As my professional life blossomed so did the work expectations and long hours that I needed to put into my demanding career. It was an inverse relationship in the making: the more I worked, the less time I had for personal things in my life like athletics, friends and relationships. Something had to give. And sadly it was volunteering.
Many believe entrepreneurial spirit and skills can't be taught. Certainly that was the opinion of one of Craig's MBA professors. "Either you've got it or you don't," he once opined to Craig. We disagree. You can teach entrepreneurship, and you might be surprised how -- through volunteering and being active in social causes.
As a 26-year-old business professional I face very typical problems on a day to day basis, ones that many of you may face. I have to deal with traffic, I have to find parking in downtown Toronto, I have to deal with deadlines. But it wasn't that long ago that any of these trivial issues were not a concern to me as my only burden was finding my next meal. For two years I battled homelessness and my hope was dependant on youth homes and the kindness of strangers.
Well not exactly. But Larry Page, co-founder of Google, does tell us that working a 40-hour week is an out-moded employment model. He believes that through smart design and technology we could work a four-day week or less. Now, with over $32 billion in the bank it is easy for Page to make such lofty assertions, but he might have a point.
As the dawn of a New Year begins, many of us are making New Year's resolutions both of a professional and personal nature. From eating healthier to taking steps to get that promotion, individuals around the globe are cleaning up the detritus from 2013 and making new resolutions for 2014. In the drive to create new personal and professional resolutions, we should not forget about resolutions to help those less fortune around us.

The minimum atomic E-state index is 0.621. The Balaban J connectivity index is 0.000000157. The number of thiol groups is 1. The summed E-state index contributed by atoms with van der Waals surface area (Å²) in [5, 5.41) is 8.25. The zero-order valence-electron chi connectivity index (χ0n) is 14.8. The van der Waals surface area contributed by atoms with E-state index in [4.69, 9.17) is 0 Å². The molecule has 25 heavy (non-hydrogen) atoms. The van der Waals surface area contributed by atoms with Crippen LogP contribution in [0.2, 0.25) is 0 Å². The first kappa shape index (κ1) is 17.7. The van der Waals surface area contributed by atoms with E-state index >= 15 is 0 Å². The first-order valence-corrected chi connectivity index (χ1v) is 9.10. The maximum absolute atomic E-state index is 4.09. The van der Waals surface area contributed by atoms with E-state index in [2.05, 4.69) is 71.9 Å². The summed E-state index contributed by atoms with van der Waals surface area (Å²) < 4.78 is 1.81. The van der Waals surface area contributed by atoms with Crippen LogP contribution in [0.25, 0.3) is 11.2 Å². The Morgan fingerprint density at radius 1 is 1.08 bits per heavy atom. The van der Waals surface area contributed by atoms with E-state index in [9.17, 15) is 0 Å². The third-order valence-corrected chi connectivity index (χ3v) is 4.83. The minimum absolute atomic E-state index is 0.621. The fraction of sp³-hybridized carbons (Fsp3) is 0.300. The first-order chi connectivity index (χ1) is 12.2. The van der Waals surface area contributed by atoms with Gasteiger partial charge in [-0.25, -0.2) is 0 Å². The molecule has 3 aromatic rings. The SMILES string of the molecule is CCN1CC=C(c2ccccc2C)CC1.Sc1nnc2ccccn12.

There are so many issues that it's easy to volunteer for a cause that means something to you. Through texting, facebook, Twitter and talking, our (young) volunteers are likely one of our greatest marketing tools. It's National Volunteer Week, let's show them that we care about their commitment to our cause.
Teenagers are some of the most interested, enthusiastic, and concerned people around. The apathy adults were talking about was very specific. I had to do something. Today, what began as a small school assembly has transformed into "Count Me In Conference," which is the largest youth-run event in Canada!